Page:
Click to Subscribe
▶  More from Histories Book Reviews REH Barbarism Off Stand the Wolves
'Now We Break the World'
The Song of Horsa's Galley by Robert E. Howard
Howard employed Vikings as villains in every tale they passed under his keys. On occasion they were allies. But if a Norse [other than the Danes in the Temple of Abomination] reared up in a Howard tale he was a bad man, a death bringer, fetter binder, hate maker. Howard waxed savagely partisan when Gaels or Picts fought against the Norsemen—yet, in his poetry, they snarl forth like wolves at the throat of a deservedly decadent world.
The more I reread the story of the hero ship Argo and her crew, and the tale of Odysseus, the closer comes the medieval Norse to the ancient Hellene in the mind's eye, the song-knit crew at the oars, the wonder of towering surf perceived from the belly of an open boat, hide-clad heroes...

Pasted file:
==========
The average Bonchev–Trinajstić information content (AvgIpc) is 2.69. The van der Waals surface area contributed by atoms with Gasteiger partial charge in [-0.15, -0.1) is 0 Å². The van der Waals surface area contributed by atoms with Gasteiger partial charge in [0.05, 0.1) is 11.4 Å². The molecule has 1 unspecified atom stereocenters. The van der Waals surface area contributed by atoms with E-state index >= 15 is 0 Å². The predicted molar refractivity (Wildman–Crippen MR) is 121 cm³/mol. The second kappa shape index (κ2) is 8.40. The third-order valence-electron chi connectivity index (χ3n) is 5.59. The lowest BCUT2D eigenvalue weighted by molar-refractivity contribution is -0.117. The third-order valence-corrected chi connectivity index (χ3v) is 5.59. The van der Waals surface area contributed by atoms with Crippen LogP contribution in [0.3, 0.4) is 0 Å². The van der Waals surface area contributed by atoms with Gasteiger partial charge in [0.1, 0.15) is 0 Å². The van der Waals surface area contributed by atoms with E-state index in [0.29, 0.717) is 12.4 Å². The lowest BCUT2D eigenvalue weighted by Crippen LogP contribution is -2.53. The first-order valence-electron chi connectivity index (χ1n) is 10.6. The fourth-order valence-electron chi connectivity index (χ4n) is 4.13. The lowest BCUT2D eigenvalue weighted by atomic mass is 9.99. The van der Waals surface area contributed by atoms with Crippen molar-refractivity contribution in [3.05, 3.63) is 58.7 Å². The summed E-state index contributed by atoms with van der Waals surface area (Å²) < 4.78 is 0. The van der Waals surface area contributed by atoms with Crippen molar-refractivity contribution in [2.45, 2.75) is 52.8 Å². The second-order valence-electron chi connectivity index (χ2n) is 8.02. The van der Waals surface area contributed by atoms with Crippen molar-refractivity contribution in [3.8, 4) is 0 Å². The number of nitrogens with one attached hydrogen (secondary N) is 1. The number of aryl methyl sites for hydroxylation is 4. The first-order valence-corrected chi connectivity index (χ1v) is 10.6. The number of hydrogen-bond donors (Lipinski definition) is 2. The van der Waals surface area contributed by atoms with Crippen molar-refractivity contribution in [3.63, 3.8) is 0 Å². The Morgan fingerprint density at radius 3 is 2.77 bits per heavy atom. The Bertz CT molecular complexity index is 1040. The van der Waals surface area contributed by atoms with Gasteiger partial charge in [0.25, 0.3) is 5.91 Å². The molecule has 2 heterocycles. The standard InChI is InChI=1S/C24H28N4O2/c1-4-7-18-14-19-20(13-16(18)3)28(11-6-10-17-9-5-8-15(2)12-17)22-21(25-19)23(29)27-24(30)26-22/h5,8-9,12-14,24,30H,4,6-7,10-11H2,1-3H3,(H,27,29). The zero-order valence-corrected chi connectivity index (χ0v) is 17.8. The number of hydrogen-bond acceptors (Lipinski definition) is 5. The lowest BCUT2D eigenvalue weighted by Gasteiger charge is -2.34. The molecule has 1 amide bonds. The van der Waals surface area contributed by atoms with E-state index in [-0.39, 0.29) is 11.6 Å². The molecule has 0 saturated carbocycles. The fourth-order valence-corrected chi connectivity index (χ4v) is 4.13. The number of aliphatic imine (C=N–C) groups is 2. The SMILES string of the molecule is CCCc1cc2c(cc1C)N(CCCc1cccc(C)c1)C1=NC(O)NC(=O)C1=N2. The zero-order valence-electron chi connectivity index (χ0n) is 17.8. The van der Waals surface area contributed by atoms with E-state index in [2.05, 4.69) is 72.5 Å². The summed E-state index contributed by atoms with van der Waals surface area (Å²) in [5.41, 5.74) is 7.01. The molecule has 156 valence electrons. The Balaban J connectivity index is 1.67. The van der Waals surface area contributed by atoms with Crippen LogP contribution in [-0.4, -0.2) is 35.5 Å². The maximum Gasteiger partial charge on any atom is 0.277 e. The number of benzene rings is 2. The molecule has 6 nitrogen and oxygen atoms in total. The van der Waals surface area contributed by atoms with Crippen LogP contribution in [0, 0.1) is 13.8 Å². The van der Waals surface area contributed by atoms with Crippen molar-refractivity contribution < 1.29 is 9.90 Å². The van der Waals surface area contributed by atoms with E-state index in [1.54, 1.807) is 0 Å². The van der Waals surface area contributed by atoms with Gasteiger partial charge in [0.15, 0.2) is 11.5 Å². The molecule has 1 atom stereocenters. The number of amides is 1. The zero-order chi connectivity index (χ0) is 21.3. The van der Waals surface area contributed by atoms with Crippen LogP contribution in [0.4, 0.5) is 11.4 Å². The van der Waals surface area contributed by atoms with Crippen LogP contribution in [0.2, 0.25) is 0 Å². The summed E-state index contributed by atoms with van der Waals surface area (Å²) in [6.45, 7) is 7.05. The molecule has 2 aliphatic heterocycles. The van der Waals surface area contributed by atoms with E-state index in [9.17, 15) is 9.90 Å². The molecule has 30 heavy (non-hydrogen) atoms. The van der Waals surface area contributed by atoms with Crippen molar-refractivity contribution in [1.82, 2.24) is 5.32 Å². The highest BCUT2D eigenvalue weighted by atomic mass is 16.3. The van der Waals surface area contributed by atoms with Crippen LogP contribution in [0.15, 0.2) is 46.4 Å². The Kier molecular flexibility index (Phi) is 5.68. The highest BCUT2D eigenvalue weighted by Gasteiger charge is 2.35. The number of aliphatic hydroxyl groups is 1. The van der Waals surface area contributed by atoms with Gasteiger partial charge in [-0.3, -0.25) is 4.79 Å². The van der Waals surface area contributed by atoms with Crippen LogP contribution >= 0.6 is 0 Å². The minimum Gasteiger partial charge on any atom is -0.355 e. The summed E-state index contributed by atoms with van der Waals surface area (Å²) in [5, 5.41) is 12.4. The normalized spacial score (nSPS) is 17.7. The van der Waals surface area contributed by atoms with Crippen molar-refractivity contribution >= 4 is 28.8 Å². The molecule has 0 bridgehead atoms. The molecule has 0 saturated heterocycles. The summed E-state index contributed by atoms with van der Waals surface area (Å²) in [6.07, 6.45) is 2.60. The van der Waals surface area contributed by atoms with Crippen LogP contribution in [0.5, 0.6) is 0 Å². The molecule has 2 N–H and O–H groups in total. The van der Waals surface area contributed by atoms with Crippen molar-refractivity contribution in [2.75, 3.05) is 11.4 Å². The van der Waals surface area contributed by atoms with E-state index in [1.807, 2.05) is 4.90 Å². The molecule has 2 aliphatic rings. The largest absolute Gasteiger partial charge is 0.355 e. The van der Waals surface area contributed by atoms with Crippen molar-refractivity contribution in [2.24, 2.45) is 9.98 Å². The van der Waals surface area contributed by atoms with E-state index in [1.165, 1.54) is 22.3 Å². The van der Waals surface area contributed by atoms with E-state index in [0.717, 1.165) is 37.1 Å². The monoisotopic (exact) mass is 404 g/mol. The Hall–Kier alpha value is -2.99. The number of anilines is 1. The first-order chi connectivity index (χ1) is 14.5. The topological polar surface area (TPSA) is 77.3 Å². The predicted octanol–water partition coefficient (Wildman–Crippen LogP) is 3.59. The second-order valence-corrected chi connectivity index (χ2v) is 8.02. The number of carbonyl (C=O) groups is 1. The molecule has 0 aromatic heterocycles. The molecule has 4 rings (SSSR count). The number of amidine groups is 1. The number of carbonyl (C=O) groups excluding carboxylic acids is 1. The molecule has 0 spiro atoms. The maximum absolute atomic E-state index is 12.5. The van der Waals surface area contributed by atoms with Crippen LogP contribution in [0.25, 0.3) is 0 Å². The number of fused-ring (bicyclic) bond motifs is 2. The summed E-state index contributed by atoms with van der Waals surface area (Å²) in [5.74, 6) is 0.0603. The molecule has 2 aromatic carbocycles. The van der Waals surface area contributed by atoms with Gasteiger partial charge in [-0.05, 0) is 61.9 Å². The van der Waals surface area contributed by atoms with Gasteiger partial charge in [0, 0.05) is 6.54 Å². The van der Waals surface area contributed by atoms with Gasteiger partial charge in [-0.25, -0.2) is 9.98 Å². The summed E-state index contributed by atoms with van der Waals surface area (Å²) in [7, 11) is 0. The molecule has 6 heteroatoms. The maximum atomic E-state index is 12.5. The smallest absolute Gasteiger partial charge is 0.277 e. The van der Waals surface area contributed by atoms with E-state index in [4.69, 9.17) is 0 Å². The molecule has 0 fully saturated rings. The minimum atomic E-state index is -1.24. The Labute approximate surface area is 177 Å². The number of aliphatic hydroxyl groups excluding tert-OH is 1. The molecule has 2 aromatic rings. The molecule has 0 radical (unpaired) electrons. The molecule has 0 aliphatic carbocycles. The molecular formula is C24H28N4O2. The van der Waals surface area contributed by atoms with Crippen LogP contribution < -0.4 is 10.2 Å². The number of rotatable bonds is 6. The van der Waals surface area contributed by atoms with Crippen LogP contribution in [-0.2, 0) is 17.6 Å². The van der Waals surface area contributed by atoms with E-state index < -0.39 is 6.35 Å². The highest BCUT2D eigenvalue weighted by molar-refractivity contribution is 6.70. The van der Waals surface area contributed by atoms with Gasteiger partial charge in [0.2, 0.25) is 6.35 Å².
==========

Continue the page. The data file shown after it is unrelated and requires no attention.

The 16 lines of this poem are broken into four verses and appear on page 40 of A Word from the Outer Dark.
Here is one verse:
"The ravens circle above our prows
And our chant is the song of the sea.
They hear our oars by a thousand shores
And they know the north is free."
In this poem, as in much of his medieval prose, Howard describes the Norse going against Rome, which many might take exception to. However, he seems to have taken an overlapping view of the Norse and Roman cosmos, with the Norse realm shrinking over the ages, having once included proto-Vikings like Frisians, Saxons, Angles and Jutes and the Roman world continuing to spread like a leprosy across the world even ages after the city of seven hills that birthed it fell into ruin.
White in the Savage Night: A Politically Incorrect Life In Words: 2016
prev:  ‘The Wind’s Eye’     ‹  off stand the wolves  ›     next:  Fettered Seahawk
broken dance
the greatest boxer
soter's way
yusef of the dusk
winter of a fighting life
Add Comment